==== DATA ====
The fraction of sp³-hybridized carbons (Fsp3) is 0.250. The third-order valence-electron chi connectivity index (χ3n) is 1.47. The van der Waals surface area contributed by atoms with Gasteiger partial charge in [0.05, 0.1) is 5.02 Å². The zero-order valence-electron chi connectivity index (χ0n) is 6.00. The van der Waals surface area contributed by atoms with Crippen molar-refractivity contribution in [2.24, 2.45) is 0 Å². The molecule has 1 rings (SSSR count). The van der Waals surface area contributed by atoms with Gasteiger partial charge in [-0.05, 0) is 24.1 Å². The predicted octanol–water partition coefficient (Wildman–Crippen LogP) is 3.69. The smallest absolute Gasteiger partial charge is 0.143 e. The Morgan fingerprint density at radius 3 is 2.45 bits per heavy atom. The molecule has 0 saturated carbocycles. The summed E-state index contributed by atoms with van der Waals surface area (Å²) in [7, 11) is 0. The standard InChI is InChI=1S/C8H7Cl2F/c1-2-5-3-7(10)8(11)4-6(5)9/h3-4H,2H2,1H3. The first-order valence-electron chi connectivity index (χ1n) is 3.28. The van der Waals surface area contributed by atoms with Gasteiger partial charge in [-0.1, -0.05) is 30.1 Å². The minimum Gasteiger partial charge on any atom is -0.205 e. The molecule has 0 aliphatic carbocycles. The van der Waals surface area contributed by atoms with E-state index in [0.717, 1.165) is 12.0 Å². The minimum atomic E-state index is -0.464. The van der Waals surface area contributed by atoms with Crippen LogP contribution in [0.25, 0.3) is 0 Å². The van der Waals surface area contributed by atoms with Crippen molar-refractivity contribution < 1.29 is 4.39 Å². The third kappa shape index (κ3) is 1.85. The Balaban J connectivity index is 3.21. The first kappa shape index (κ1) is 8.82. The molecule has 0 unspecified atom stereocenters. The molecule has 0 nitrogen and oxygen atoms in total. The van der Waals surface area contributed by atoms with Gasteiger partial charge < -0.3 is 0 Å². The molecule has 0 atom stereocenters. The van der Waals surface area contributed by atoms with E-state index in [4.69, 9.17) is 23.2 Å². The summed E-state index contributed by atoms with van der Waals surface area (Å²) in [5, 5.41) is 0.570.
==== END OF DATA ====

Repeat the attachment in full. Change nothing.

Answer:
The fraction of sp³-hybridized carbons (Fsp3) is 0.250. The third-order valence-electron chi connectivity index (χ3n) is 1.47. The van der Waals surface area contributed by atoms with Gasteiger partial charge in [0.05, 0.1) is 5.02 Å². The zero-order valence-electron chi connectivity index (χ0n) is 6.00. The van der Waals surface area contributed by atoms with Crippen molar-refractivity contribution in [2.24, 2.45) is 0 Å². The molecule has 1 rings (SSSR count). The van der Waals surface area contributed by atoms with Gasteiger partial charge in [-0.05, 0) is 24.1 Å². The predicted octanol–water partition coefficient (Wildman–Crippen LogP) is 3.69. The smallest absolute Gasteiger partial charge is 0.143 e. The Morgan fingerprint density at radius 3 is 2.45 bits per heavy atom. The molecule has 0 saturated carbocycles. The summed E-state index contributed by atoms with van der Waals surface area (Å²) in [7, 11) is 0. The standard InChI is InChI=1S/C8H7Cl2F/c1-2-5-3-7(10)8(11)4-6(5)9/h3-4H,2H2,1H3. The first-order valence-electron chi connectivity index (χ1n) is 3.28. The van der Waals surface area contributed by atoms with Gasteiger partial charge in [-0.1, -0.05) is 30.1 Å². The minimum Gasteiger partial charge on any atom is -0.205 e. The molecule has 0 aliphatic carbocycles. The van der Waals surface area contributed by atoms with E-state index in [0.717, 1.165) is 12.0 Å². The minimum atomic E-state index is -0.464. The van der Waals surface area contributed by atoms with Crippen LogP contribution in [0.25, 0.3) is 0 Å². The van der Waals surface area contributed by atoms with Crippen molar-refractivity contribution < 1.29 is 4.39 Å². The third kappa shape index (κ3) is 1.85. The Balaban J connectivity index is 3.21. The first kappa shape index (κ1) is 8.82. The molecule has 0 unspecified atom stereocenters. The molecule has 0 nitrogen and oxygen atoms in total. The van der Waals surface area contributed by atoms with Gasteiger partial charge < -0.3 is 0 Å². The molecule has 0 atom stereocenters. The van der Waals surface area contributed by atoms with E-state index in [4.69, 9.17) is 23.2 Å². The summed E-state index contributed by atoms with van der Waals surface area (Å²) in [5, 5.41) is 0.570.